In other words, only 28% of the nursing homes in New York reported vaccination rates for staff at or above 75%.
In Western New York, there are 54 nursing homes that have staff vaccination rates below 75%.
The top 3 nursing homes with the lowest vaccination rates for staff are:
- Ellicott Center for Rehab and Nursing, Buffalo, at 29.1%.
- Safire Rehab Northtowns, Tonawanda, at 31.6%.
- Buffalo Community Healthcare Center, at 36.9%.
Safire and Buffalo Community Health Care Center did not return messages seeking comment.
A spokesman for Ellicott Center said facility administrators have been strongly encouraging staff to get vaccinated and they have provided education about the validity of the vaccine.
“Ellicott Center recognizes that they are part of a regional and nationwide situation where there is a low vaccination turnout among nursing home staff, but on the other hand, we are thankful though that the vaccination rate among residents are better,” said the nursing home’s spokesman, Jeff Jacomowitz.
Russo, the infectious disease expert, said even though he believes that the overwhelming benefits of vaccination have been widely advertised, specific outreach efforts should be the first step to boost vaccination rates among healthcare workers, especially inside nursing homes.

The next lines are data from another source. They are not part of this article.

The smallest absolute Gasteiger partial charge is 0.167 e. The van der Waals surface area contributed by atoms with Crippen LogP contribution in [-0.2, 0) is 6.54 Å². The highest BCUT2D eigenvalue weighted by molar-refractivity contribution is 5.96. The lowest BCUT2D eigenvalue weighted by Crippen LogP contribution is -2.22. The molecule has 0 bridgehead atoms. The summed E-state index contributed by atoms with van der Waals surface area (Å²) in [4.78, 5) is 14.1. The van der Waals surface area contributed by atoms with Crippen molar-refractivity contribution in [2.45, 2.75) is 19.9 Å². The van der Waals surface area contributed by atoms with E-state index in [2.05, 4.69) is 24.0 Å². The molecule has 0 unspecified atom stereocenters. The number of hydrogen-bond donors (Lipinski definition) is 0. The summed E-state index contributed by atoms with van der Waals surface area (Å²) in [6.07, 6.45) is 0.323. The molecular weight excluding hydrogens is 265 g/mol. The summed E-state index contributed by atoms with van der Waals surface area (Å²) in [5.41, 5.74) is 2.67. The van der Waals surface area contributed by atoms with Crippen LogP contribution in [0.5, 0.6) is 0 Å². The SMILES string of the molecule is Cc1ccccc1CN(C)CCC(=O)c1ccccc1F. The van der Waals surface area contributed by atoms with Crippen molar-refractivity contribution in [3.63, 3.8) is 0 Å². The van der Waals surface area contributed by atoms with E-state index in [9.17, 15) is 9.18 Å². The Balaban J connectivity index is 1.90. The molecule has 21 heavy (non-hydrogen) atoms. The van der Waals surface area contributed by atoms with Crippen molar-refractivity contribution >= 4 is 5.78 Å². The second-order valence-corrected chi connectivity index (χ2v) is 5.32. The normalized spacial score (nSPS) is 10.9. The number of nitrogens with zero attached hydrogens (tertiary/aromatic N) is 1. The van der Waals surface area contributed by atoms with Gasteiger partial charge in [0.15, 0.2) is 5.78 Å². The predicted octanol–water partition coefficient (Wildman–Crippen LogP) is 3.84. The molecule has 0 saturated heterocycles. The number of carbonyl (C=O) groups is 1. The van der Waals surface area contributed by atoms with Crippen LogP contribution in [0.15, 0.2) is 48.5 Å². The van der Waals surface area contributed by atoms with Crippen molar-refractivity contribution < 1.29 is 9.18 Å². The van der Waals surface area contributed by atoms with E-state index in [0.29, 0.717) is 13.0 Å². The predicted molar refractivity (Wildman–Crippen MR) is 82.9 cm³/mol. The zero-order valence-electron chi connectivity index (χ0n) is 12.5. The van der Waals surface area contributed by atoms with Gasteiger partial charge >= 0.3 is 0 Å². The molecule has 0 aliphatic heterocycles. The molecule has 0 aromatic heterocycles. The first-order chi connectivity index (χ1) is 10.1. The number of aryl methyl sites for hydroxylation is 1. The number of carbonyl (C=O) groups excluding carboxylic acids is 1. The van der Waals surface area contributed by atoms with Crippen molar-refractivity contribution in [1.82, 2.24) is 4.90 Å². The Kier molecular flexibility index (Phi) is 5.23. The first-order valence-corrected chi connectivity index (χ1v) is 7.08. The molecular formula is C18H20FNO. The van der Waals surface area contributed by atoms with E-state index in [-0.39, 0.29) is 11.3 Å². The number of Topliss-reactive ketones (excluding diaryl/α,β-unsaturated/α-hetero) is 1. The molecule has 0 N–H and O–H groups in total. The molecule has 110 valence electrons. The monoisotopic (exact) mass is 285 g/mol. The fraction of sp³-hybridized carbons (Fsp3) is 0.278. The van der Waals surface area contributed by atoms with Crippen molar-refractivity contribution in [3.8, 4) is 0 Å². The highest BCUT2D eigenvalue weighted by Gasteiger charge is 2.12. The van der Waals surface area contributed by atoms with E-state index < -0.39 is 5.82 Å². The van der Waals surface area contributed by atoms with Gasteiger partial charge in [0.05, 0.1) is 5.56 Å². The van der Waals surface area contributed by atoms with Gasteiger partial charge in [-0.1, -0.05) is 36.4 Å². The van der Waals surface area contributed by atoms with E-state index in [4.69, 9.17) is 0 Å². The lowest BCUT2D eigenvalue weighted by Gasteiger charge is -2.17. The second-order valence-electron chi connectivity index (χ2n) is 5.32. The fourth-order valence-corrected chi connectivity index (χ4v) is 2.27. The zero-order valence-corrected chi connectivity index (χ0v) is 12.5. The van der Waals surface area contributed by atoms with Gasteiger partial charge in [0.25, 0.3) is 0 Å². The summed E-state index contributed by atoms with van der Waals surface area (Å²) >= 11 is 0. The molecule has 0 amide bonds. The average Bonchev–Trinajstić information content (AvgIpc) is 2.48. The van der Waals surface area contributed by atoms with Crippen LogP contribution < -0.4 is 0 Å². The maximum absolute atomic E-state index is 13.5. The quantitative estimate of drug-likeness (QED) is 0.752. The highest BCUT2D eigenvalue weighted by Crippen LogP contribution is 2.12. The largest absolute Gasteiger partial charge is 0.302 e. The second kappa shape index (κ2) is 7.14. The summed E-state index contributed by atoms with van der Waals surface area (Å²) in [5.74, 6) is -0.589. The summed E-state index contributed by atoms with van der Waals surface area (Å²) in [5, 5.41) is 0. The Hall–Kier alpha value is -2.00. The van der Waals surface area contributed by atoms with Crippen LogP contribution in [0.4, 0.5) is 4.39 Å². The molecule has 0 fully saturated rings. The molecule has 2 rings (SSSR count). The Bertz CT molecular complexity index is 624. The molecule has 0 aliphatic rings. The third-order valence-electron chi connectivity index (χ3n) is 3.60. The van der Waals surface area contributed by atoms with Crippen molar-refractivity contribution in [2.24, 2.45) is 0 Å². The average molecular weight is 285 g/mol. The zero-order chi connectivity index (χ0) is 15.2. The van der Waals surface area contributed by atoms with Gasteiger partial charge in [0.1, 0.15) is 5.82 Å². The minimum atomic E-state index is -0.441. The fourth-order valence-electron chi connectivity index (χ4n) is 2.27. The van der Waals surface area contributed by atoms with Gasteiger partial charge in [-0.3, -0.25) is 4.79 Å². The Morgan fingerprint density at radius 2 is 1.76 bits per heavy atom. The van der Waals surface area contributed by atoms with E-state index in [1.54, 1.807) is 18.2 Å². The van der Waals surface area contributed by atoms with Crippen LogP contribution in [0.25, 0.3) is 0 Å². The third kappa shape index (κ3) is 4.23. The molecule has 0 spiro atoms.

“Going into nursing homes, explaining to them why this is so important, both for staff and residents, and if the desired results are not achieved, then I think that’s when the discussion about mandatory vaccines needs to begin,” Russo said.
Industry experts do not disagree.
Hanse, with the New York State Health Facilities Association, said blame can be placed on the industry and their government partners for the lack of an educational component in the early stages of vaccine rollout.
“We need to do a better job working in partnership in terms of educating individuals and put together a comprehensive plan,” he said.
“And really, that plan was not in place as we go back to 2020.”
In addition, political rhetoric about the vaccines did not help convince people to get the shot, Hanse said.
“You had individuals at the highest level of New York State government questioning efficacy of the vaccination with no real data to back that up,” he said.
“Then when the data came out, it was clear that the vaccines are completely and very safe. But that doubt was already sown.”